Samsung Deliberately Disables Windows Update on Laptops
A user's call for help on an online support forum has unraveled what could prove to be a serious headache for Samsung, after it was discovered that the South Korean electronics giant has deliberately disabled Windows Update on some of its laptops to favor its own bloatware.
That could leave many Samsung users vulnerable to hack attacks, viruses and other security problems that Microsoft's regular Windows updates are aimed at resolving.
The problem came to light Tuesday after independent Microsoft debugger/reverse engineer Patrick Barker posted a summary on his blog. The post described how a Samsung-signed program named Disable_Windowsupdate.exe is automatically launched when users' computers execute Samsung's own driver-updating software, SW Update.
We reached out to Samsung for comment on the matter but have not yet heard back from the company. The revelation is a potential black eye for Samsung, especially in light of the PR lashing Lenovo took earlier this year after its notebooks were found to include security-compromising, pre-loaded adware called Superfish.
'Report Samsung Update as Malware'
The matter began when a user called "wavly" described a problem with Windows Update settings on Barker's support forum, Sysnative, earlier this month. After several attempts to identify the source, forum moderators traced the issue to the Windows Update-disabling program launched by Samsung's own software.
In his blog post, Barker described contacting Samsung support via online chat to ask about the software. Initially the support representative said that Samsung's SW Update has "no effect" on Windows Updates. However, after checking further the representative told Barker, "When you enable Windows updates, it will install the default drivers for all the hardware no [sic] laptop which may or may not work. For example if there is USB 3.0 on laptop, the ports may not work with the installation of updates. So to prevent this, SW Update tool will prevent the Windows updates."
Barker's response on his blog: "OEMs, come on . . . has Superfish taught us nothing?" He added that SW Update should be reported to Microsoft as malware "because that's exactly what is is. Why would you ever disable WU in such a fashion (or in general), in a way a generic user cannot control, leaving them vulnerable?"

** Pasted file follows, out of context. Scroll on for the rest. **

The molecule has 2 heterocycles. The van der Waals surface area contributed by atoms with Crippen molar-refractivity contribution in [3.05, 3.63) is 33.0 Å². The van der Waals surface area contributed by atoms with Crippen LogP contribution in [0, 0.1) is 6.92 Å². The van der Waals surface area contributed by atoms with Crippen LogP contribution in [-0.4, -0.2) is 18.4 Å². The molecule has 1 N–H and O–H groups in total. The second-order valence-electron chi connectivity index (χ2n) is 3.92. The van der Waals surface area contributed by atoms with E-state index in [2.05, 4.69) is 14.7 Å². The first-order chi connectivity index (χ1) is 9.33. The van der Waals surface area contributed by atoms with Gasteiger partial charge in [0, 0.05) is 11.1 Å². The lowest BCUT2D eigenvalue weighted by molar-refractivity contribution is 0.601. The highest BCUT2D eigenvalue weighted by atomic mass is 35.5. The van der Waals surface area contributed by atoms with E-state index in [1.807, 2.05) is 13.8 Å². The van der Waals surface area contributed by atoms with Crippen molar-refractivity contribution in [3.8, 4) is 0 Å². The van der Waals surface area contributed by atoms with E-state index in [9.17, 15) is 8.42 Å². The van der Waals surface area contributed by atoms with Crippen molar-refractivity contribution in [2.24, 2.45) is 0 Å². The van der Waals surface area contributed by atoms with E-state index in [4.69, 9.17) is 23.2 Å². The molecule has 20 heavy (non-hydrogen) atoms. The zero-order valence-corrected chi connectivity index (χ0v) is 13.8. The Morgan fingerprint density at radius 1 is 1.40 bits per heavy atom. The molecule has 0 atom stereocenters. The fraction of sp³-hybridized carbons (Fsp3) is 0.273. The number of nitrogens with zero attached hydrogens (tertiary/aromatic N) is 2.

Earlier this year, customers of Lenovo, the world's largest maker of consumer PCs, had been reporting a program installed on their PCs called Superfish, software that automatically displays advertisements in the name of helping consumers find products online.
Superfish is designed to intercept all encrypted connections and leaves the door open for spies to hack into PCs through man-in-the-middle attacks. Lenovo issued an apology after the Superfish adware was discovered on its devices and said it would make it a priority to provide "cleaner, safer PCs."
Solution: Turn off Registry Auditing
One commenter on Barker's blog said he had "reported this to the Microsoft security team. Hopefully they'll take action." In the meantime, Samsung users can avoid the problem by turning off registry auditing on their computers, according to Sysnative.
It's unknown which Samsung devices the Windows Update problem affects, or how many users might have had their security compromised because of it. Samsung holds only a small portion of the PC/laptop market, and last year discontinued sales of such devices in Europe.
Microsoft has historically issued automatic updates of its software every Tuesday, although after it releases Windows 10 later this month future updates are expected to come out on an ongoing basis after it releases Windows 10 late next month.